In exchange for a commitment that the Senate will take up the measure next month, a small group of Senators that included two Democrats and one Republican voted in favor of the procedural motion. The next step takes place today as the Senate considers amendments to the TPA. There are three amendments in particular that are key. The first involves retaliation for manipulation in the currency market. This is controversial. Treasury Secretary Lew has indicated that if the final TPA measure includes this amendment, he will recommend the President veto it.
The argument is two-fold. First, it is not needed. Bilateral discussions are more fruitful channel. Because China will not be an initial member of the TPP (many expect it to join over the next decade), concern over its activity will not be addressed in this legislation. South Korea, which has also been singled out in recent Treasury reports on the foreign exchange market is also not going to be a founding member of TPP, but is also expected to join later.
That leaves Japan as the obvious objective of such concerns. Yet Japan has not intervened in the foreign exchange market for several years. To the extent that the yen has weakened over the last couple of years, it is in response to its aggressive monetary easing to ward off deflation. Manipulating currencies is thought to be a zero-sum exercise. It borrows (or steals) aggregate demand from another country. Interest rate manipulation is not zero-sum. It supports an expansion in aggregate demand, and especially if it spurs others into easing monetary policy as well.
The second objection is on practical grounds. The inclusion of this controversial measure could potentially sabotage the entire negotiations. A few countries could potential leave the negotiations entirely and the TPP could share the fate of the Free-Trade of Area of the Americas (FTAA) that was successful derails.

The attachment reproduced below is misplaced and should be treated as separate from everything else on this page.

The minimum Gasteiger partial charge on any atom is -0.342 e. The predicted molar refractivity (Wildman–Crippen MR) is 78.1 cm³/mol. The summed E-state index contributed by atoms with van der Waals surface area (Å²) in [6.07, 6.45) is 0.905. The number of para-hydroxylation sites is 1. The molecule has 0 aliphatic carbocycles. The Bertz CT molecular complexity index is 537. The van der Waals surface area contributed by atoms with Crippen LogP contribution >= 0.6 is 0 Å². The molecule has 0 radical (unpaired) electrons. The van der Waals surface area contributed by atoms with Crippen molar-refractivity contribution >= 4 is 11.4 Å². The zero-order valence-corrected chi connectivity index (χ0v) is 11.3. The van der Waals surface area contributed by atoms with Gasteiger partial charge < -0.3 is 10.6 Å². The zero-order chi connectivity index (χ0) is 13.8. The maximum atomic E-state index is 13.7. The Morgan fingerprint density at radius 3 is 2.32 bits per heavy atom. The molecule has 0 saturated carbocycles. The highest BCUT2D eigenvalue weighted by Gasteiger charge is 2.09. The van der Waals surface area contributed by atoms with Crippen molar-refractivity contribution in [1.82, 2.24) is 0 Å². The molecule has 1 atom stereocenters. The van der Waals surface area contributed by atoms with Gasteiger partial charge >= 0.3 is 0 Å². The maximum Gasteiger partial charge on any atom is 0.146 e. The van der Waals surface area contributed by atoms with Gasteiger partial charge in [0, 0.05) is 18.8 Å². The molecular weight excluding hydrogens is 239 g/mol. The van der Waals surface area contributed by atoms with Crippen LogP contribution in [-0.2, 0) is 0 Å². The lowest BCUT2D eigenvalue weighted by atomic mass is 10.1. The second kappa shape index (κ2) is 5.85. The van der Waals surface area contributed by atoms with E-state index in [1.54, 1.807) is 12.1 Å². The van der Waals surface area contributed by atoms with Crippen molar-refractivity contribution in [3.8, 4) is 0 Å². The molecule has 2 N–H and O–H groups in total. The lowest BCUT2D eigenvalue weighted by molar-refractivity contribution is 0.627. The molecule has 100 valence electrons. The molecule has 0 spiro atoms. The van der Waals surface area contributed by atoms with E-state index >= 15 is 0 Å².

Many American politicians and media reports also miss a key point. The biggest competitor to Detroit car markers is not Tokyo, but southern states, like Alabama, Kentucky and Mississippi. Most of the Japanese cars bought in the US today are made in the US. Moreover, there has been a continental re-division of labor that now has roughly 40% of the auto jobs in North America in Mexico.
Another amendment that will be considered today is to expedite the response to charges of dumping. Dumping is when foreign producers sell their goods at “unfairly” low prices. This amendment does not seem nearly as controversial as the currency manipulation measure. It is more about tightening the already existing measures rather than a new condition or power.
A third amendment that goes against an innovation of the Trans-Pacific Partnership that allows companies to legally challenge the laws of other countries. Many people and their elected representatives in the US are fearful of the implications–not what US companies challenge other countries’ rules, but if foreign companies challenge US rules. While it seems clear that the Obama would likely veto a TPA with the currency manipulation amendment, this one is not so clear.
Next month the House will take up TPA. The Senate amendments need to be approved by the House of Representative or there will have to be a reconciliation effort. As laborious as the process has been in the Senate, the House has long been perceived as the more challenging of the two.
Some observers fear that the lack of progress on trade liberalization leads toward backsliding and increased protectionism and fragmentation of the world trading system. The failure of successfully concluding TPP would undermine the US “pivot to Asia” and leave a vacuum that China, for example, would see as an opportunity. After the mishandling of the AIIB, the failure to achieve TPP, some argue, could be a significant geopolitical setback. It could also potentially stymie reform efforts in Japan under Prime Minister Abe.